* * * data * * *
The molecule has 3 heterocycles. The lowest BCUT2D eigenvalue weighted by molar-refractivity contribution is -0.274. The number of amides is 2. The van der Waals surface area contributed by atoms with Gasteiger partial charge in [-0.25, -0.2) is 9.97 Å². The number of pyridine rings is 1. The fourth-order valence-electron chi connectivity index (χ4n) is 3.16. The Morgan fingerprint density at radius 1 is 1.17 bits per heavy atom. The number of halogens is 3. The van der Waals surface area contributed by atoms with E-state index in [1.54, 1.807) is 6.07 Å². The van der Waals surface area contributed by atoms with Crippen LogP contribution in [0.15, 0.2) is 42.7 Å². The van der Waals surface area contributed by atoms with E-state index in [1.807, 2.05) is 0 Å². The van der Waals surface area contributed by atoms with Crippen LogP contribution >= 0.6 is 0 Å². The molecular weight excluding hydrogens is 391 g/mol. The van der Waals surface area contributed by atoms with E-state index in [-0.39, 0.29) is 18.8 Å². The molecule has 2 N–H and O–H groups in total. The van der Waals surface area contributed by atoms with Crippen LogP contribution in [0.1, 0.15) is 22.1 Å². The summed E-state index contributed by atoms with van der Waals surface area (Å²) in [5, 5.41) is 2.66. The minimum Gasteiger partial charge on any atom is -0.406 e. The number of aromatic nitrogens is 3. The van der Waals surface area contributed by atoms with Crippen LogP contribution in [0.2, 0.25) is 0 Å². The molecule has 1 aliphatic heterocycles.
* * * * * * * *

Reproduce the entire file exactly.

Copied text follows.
The molecule has 3 heterocycles. The lowest BCUT2D eigenvalue weighted by molar-refractivity contribution is -0.274. The number of amides is 2. The van der Waals surface area contributed by atoms with Gasteiger partial charge in [-0.25, -0.2) is 9.97 Å². The number of pyridine rings is 1. The fourth-order valence-electron chi connectivity index (χ4n) is 3.16. The Morgan fingerprint density at radius 1 is 1.17 bits per heavy atom. The number of halogens is 3. The van der Waals surface area contributed by atoms with E-state index in [1.54, 1.807) is 6.07 Å². The van der Waals surface area contributed by atoms with Crippen LogP contribution in [0.15, 0.2) is 42.7 Å². The van der Waals surface area contributed by atoms with E-state index in [1.807, 2.05) is 0 Å². The van der Waals surface area contributed by atoms with Crippen LogP contribution >= 0.6 is 0 Å². The molecular weight excluding hydrogens is 391 g/mol. The van der Waals surface area contributed by atoms with E-state index in [-0.39, 0.29) is 18.8 Å². The molecule has 2 N–H and O–H groups in total. The van der Waals surface area contributed by atoms with Crippen LogP contribution in [0.1, 0.15) is 22.1 Å². The summed E-state index contributed by atoms with van der Waals surface area (Å²) in [5, 5.41) is 2.66. The minimum Gasteiger partial charge on any atom is -0.406 e. The number of aromatic nitrogens is 3. The van der Waals surface area contributed by atoms with Crippen LogP contribution in [0.2, 0.25) is 0 Å². The molecule has 1 aliphatic heterocycles.